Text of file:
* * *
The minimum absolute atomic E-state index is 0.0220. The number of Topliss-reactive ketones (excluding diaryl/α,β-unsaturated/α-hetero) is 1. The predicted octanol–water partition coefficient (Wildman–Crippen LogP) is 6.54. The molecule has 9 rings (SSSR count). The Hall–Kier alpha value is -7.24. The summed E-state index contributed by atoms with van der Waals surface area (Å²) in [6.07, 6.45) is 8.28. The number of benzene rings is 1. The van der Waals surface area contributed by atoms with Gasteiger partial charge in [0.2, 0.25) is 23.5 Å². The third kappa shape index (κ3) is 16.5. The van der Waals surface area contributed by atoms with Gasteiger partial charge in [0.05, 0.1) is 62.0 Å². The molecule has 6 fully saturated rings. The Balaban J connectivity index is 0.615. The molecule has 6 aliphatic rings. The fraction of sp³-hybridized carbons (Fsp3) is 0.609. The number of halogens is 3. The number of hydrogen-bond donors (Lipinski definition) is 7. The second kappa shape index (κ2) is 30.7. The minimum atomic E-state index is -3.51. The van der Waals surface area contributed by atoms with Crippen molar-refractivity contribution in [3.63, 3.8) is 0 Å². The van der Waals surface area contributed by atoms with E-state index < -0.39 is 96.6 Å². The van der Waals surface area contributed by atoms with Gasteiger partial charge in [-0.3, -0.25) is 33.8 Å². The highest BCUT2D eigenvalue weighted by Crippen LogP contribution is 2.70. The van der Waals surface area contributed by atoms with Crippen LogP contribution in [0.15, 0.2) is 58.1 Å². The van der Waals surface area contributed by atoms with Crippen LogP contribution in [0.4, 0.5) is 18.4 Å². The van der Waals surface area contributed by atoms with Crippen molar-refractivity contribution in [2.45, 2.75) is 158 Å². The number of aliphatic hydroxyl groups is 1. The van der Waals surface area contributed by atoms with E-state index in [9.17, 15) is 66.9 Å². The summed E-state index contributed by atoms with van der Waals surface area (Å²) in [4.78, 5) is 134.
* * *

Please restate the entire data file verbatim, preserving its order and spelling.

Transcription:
The minimum absolute atomic E-state index is 0.0220. The number of Topliss-reactive ketones (excluding diaryl/α,β-unsaturated/α-hetero) is 1. The predicted octanol–water partition coefficient (Wildman–Crippen LogP) is 6.54. The molecule has 9 rings (SSSR count). The Hall–Kier alpha value is -7.24. The summed E-state index contributed by atoms with van der Waals surface area (Å²) in [6.07, 6.45) is 8.28. The number of benzene rings is 1. The van der Waals surface area contributed by atoms with Gasteiger partial charge in [0.2, 0.25) is 23.5 Å². The third kappa shape index (κ3) is 16.5. The van der Waals surface area contributed by atoms with Gasteiger partial charge in [0.05, 0.1) is 62.0 Å². The molecule has 6 fully saturated rings. The Balaban J connectivity index is 0.615. The molecule has 6 aliphatic rings. The fraction of sp³-hybridized carbons (Fsp3) is 0.609. The number of halogens is 3. The number of hydrogen-bond donors (Lipinski definition) is 7. The second kappa shape index (κ2) is 30.7. The minimum atomic E-state index is -3.51. The van der Waals surface area contributed by atoms with Crippen molar-refractivity contribution in [3.63, 3.8) is 0 Å². The van der Waals surface area contributed by atoms with E-state index < -0.39 is 96.6 Å². The van der Waals surface area contributed by atoms with Gasteiger partial charge in [-0.3, -0.25) is 33.8 Å². The highest BCUT2D eigenvalue weighted by Crippen LogP contribution is 2.70. The van der Waals surface area contributed by atoms with Crippen LogP contribution in [0.15, 0.2) is 58.1 Å². The van der Waals surface area contributed by atoms with Crippen LogP contribution in [0.4, 0.5) is 18.4 Å². The van der Waals surface area contributed by atoms with Crippen molar-refractivity contribution in [2.45, 2.75) is 158 Å². The number of aliphatic hydroxyl groups is 1. The van der Waals surface area contributed by atoms with E-state index in [9.17, 15) is 66.9 Å². The summed E-state index contributed by atoms with van der Waals surface area (Å²) in [4.78, 5) is 134.